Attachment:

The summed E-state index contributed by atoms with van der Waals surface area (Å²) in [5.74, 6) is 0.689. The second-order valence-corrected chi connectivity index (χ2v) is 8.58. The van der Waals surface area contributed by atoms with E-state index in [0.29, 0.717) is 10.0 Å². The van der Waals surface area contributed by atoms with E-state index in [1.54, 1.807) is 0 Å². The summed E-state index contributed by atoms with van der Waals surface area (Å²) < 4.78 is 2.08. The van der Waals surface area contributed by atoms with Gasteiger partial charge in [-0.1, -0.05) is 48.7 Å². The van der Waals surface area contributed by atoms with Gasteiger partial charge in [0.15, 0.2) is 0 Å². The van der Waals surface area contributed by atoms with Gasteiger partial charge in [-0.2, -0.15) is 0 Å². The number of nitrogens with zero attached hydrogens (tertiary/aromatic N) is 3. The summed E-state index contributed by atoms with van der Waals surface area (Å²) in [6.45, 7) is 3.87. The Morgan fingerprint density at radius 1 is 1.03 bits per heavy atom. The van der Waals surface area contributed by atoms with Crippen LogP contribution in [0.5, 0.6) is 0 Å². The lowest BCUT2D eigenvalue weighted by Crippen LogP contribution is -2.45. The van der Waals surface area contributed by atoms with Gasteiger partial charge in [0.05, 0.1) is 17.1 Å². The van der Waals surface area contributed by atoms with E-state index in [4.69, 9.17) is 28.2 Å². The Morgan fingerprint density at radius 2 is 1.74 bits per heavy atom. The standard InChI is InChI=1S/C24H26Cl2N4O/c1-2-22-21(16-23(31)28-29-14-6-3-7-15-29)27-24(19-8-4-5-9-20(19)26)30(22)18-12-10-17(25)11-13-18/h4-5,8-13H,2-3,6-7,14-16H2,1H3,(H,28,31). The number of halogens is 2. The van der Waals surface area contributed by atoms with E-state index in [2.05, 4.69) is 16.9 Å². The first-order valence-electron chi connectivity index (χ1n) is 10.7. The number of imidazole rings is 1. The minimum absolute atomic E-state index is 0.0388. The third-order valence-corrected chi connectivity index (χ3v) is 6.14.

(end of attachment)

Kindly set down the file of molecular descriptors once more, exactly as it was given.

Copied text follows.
The summed E-state index contributed by atoms with van der Waals surface area (Å²) in [5.74, 6) is 0.689. The second-order valence-corrected chi connectivity index (χ2v) is 8.58. The van der Waals surface area contributed by atoms with E-state index in [0.29, 0.717) is 10.0 Å². The van der Waals surface area contributed by atoms with E-state index in [1.54, 1.807) is 0 Å². The summed E-state index contributed by atoms with van der Waals surface area (Å²) < 4.78 is 2.08. The van der Waals surface area contributed by atoms with Gasteiger partial charge in [-0.1, -0.05) is 48.7 Å². The van der Waals surface area contributed by atoms with Gasteiger partial charge in [0.15, 0.2) is 0 Å². The van der Waals surface area contributed by atoms with Gasteiger partial charge in [-0.2, -0.15) is 0 Å². The number of nitrogens with zero attached hydrogens (tertiary/aromatic N) is 3. The summed E-state index contributed by atoms with van der Waals surface area (Å²) in [6.45, 7) is 3.87. The Morgan fingerprint density at radius 1 is 1.03 bits per heavy atom. The van der Waals surface area contributed by atoms with Crippen LogP contribution in [0.5, 0.6) is 0 Å². The lowest BCUT2D eigenvalue weighted by Crippen LogP contribution is -2.45. The van der Waals surface area contributed by atoms with Gasteiger partial charge in [0.05, 0.1) is 17.1 Å². The van der Waals surface area contributed by atoms with E-state index in [4.69, 9.17) is 28.2 Å². The Morgan fingerprint density at radius 2 is 1.74 bits per heavy atom. The standard InChI is InChI=1S/C24H26Cl2N4O/c1-2-22-21(16-23(31)28-29-14-6-3-7-15-29)27-24(19-8-4-5-9-20(19)26)30(22)18-12-10-17(25)11-13-18/h4-5,8-13H,2-3,6-7,14-16H2,1H3,(H,28,31). The number of halogens is 2. The van der Waals surface area contributed by atoms with E-state index in [2.05, 4.69) is 16.9 Å². The first-order valence-electron chi connectivity index (χ1n) is 10.7. The number of imidazole rings is 1. The minimum absolute atomic E-state index is 0.0388. The third-order valence-corrected chi connectivity index (χ3v) is 6.14.